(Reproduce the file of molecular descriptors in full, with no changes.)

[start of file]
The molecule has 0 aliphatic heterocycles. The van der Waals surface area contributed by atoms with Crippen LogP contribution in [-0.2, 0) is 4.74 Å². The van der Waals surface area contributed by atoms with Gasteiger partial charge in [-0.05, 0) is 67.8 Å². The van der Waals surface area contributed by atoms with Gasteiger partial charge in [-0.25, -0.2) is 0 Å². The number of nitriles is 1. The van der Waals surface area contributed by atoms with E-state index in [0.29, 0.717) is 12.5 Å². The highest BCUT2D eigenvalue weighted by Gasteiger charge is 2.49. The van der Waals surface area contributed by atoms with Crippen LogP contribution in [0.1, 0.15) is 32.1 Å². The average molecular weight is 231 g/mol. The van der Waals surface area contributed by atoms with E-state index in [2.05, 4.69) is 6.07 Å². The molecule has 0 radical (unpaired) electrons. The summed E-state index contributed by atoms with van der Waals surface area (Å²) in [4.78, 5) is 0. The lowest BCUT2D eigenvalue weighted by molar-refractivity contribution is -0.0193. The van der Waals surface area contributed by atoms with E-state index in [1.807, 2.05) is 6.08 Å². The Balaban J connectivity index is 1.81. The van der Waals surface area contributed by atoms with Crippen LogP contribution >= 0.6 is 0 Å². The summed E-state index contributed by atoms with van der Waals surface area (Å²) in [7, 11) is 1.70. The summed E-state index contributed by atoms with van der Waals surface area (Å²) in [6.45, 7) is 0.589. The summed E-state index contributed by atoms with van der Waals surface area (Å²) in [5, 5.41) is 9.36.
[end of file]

The molecule has 0 aliphatic heterocycles. The van der Waals surface area contributed by atoms with Crippen LogP contribution in [-0.2, 0) is 4.74 Å². The van der Waals surface area contributed by atoms with Gasteiger partial charge in [-0.05, 0) is 67.8 Å². The van der Waals surface area contributed by atoms with Gasteiger partial charge in [-0.25, -0.2) is 0 Å². The number of nitriles is 1. The van der Waals surface area contributed by atoms with E-state index in [0.29, 0.717) is 12.5 Å². The highest BCUT2D eigenvalue weighted by Gasteiger charge is 2.49. The van der Waals surface area contributed by atoms with Crippen LogP contribution in [0.1, 0.15) is 32.1 Å². The average molecular weight is 231 g/mol. The van der Waals surface area contributed by atoms with E-state index in [2.05, 4.69) is 6.07 Å². The molecule has 0 radical (unpaired) electrons. The summed E-state index contributed by atoms with van der Waals surface area (Å²) in [4.78, 5) is 0. The lowest BCUT2D eigenvalue weighted by molar-refractivity contribution is -0.0193. The van der Waals surface area contributed by atoms with E-state index in [1.807, 2.05) is 6.08 Å². The Balaban J connectivity index is 1.81. The van der Waals surface area contributed by atoms with Crippen LogP contribution >= 0.6 is 0 Å². The summed E-state index contributed by atoms with van der Waals surface area (Å²) in [7, 11) is 1.70. The summed E-state index contributed by atoms with van der Waals surface area (Å²) in [6.45, 7) is 0.589. The summed E-state index contributed by atoms with van der Waals surface area (Å²) in [5, 5.41) is 9.36.